The government's solution to resolve discontent of the Christian community in releasing the Malay-language Bible was a "political move" without consideration of the legal provisions in light of tomorrow's Sarawak state election.
Pembela, a coalition of Muslim groups, protested against the action to release some 35,000 impounded copies of Al Kitab, the Bible in the Malay language, after Friday prayers in Masjid Negara this afternoon.
This was despite Prime Minister Najib Abdul Razak's pledge that his government would no longer sequester the Bible.
“The issue of the Bible (in Malay) should be resolved by way of the constitution and should not be resolved in accordance with the election timetable,” said the umbrella group's spokesperson Yusri Mohamad (right).
“Clearly the Bibles were released because of the election. The government should delay the matter and keep to procedures, including the disposal of the appeal in the Federal Court on the use of the word ‘Allah’,” he told reporters after the protest.
“This gathering was not (only) specifically on the Bible, but rather to defend the sovereignty of Islam... we object to the spread of the Bible in the Malay language,” he said.
Pembela, made up of 19 Islamic NGOs, is set to go all out against the use of the Al Kitab as it believes the government is being cowed by Christian groups.
About 50 supporters participated in the protest after prayers, which included several prominent figures such as Zaid Kamaruddin, the president of Jemaah Islah Malaysia (JIM) and Pertubuhan Pribumi Perkasa Malaysia’s (Perkasa) former Youth chief Arman Azha Abu Hanifah.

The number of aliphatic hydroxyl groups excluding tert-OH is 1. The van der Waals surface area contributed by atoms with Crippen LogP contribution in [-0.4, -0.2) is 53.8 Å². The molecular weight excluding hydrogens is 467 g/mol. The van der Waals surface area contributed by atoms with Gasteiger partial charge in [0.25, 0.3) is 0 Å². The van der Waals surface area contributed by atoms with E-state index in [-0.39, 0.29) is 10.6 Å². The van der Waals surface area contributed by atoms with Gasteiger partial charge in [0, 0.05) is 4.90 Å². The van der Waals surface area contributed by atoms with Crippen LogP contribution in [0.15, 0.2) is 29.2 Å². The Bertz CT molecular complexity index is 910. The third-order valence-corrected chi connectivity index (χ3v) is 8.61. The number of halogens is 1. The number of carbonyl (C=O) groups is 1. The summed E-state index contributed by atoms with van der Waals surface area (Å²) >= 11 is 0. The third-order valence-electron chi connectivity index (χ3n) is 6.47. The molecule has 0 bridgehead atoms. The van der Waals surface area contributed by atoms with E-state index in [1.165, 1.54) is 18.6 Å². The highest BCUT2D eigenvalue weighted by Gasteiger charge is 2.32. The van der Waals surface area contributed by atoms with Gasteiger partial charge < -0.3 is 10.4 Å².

The demonstrators hung banners that read - ‘Pertubuhan Pembela Islam Bantah Formula Idris Jala’ and ‘Islam Agama Negara’ - on the balcony facing the mosque’s courtyard.
The 20-minute gathering was left alone by the police though they did not have a permit from them.
‘Al Kitab released in a hurry’
Najib’s administration has been allaying discontent among non-Muslim groups following the Home Ministry’s move to hold back 35,100 copies of the Al Kitab at Port Klang and in Kuching Port.
With Sarawak, the country’s biggest state and having the largest number of Christians, going to the polls tomorrow, the government even presented a 10-point resolution to put the issue to rest.
The solution included an agreement to allow the import of the Bible in any language, including Malay and Bahasa Indonesia, without restriction.
Yusri chided the minister’s formula for being made in a “hurry” and “sidelining principles of the constitution”.
“It looks like there is a tendency for certain groups to make excessive demands to what is not rightfully a religious right,” he said, adding that the majority of the electorate are Muslims.
He urged the Muslim community to “reject” any leader who “compromises” the sanctity of Islam in Malaysia.
“Pembela believes that beneath these issues are hidden missions to expose the Muslim community in Malaysia to apostasy, or at the very least inoculation of religious pluralism, secularism and extreme-liberalism, which can erode the integrity of the identity of Muslims,” said Yusri.
Idris’ quick-fix, however, was also criticised as incomprehensive and a short-term solution by Christian associations.
This is because it stipulates separate rules for Christians in the peninsula and in Sabah and Sarawak, and does not address frustration over the legal tussle in prohibiting non-Islamic publications using the word “Allah”.
Yellow banners similar to those displayed at Pembela’s protest today was also found hanging from a pedestrian bridge near Zoo Negara in Hulu Kelang yesterday.
In photos sent to Malaysiakini from a member of the public, the banners carried warning messages such as ‘Jangan cabar kedaulatan Islam di tanah air kita’ and ‘Islam itu tinggi; tiada yang lebih tinggi darinya’.
Yusri confirmed that the banners hung belonged to Pembela.